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The White Snake

from Grimms' Fairy Tales





A long time ago there lived a king who was famed for his wisdom through
all the land. Nothing was hidden from him, and it seemed as if news of
the most secret things was brought to him through the air. But he had a
strange custom; every day after dinner, when the table was cleared,
and no one else was present, a trusty servant had to bring him one more
dish. It was covered, however, and even the servant did not know what
was in it, neither did anyone know, for the king never took off the
cover to eat of it until he was quite alone.

This had gone on for a long time, when one day the servant, who took
away the dish, was overcome with such curiosity that he could not help
carrying the dish into his room. When he had carefully locked the door,
he lifted up the cover, and saw a white snake lying on the dish. But
when he saw it he could not deny himself the pleasure of tasting it,
so he cut of a little bit and put it into his mouth. No sooner had it
touched his tongue than he heard a strange whispering of little voices
outside his window. He went and listened, and then noticed that it was
the sparrows who were chattering together, and telling one another of
all kinds of things which they had seen in the fields and woods. Eating
the snake had given him power of understanding the language of animals.

Now it so happened that on this very day the queen lost her most
beautiful ring, and suspicion of having stolen it fell upon this trusty
servant, who was allowed to go everywhere. The king ordered the man to
be brought before him, and threatened with angry words that unless he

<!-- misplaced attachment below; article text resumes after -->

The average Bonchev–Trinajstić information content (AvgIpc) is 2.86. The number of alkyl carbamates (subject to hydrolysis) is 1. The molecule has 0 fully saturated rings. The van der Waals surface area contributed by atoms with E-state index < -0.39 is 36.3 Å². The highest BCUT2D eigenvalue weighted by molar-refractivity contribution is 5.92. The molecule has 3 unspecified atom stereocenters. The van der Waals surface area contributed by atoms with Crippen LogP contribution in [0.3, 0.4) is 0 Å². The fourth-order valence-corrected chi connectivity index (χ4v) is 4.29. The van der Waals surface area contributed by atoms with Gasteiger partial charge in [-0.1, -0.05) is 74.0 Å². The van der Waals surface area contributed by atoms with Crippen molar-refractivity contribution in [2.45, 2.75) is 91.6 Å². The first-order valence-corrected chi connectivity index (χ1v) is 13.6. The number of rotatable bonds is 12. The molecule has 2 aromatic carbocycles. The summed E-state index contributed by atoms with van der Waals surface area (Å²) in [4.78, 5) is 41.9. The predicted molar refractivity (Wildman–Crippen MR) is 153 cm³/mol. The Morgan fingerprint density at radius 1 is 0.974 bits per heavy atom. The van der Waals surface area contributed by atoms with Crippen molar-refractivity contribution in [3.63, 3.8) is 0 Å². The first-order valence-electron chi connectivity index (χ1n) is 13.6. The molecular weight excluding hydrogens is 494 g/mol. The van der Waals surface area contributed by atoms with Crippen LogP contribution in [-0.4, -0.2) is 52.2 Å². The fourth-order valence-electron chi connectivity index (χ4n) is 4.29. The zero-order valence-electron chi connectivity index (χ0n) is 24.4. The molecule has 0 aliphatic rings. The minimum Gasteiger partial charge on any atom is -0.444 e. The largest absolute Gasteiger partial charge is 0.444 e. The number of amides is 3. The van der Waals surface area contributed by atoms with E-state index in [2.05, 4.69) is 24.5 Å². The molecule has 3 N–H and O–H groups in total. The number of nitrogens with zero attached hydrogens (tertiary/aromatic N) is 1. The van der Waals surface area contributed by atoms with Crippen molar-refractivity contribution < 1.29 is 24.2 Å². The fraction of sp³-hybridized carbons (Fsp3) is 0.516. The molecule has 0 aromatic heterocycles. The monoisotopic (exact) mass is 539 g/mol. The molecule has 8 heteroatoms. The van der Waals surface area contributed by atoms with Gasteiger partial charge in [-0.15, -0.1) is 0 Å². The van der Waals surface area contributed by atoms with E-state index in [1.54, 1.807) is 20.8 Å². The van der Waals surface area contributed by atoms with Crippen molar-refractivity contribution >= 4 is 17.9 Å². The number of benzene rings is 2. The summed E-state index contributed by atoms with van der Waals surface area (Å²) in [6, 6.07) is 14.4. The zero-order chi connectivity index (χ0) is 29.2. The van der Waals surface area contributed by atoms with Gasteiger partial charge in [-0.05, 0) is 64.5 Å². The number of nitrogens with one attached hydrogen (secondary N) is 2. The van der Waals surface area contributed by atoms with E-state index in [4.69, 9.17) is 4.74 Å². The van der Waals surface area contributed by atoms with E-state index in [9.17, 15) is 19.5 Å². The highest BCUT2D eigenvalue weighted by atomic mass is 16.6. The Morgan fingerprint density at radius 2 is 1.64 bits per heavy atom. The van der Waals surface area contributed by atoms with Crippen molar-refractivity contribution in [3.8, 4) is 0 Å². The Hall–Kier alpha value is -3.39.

could before the morrow point out the thief, he himself should be looked
upon as guilty and executed. In vain he declared his innocence; he was
dismissed with no better answer.

In his trouble and fear he went down into the courtyard and took thought
how to help himself out of his trouble. Now some ducks were sitting
together quietly by a brook and taking their rest; and, whilst they
were making their feathers smooth with their bills, they were having a
confidential conversation together. The servant stood by and listened.
They were telling one another of all the places where they had been
waddling about all the morning, and what good food they had found; and
one said in a pitiful tone: 'Something lies heavy on my stomach; as
I was eating in haste I swallowed a ring which lay under the queen's
window.' The servant at once seized her by the neck, carried her to the
kitchen, and said to the cook: 'Here is a fine duck; pray, kill her.'
'Yes,' said the cook, and weighed her in his hand; 'she has spared
no trouble to fatten herself, and has been waiting to be roasted long
enough.' So he cut off her head, and as she was being dressed for the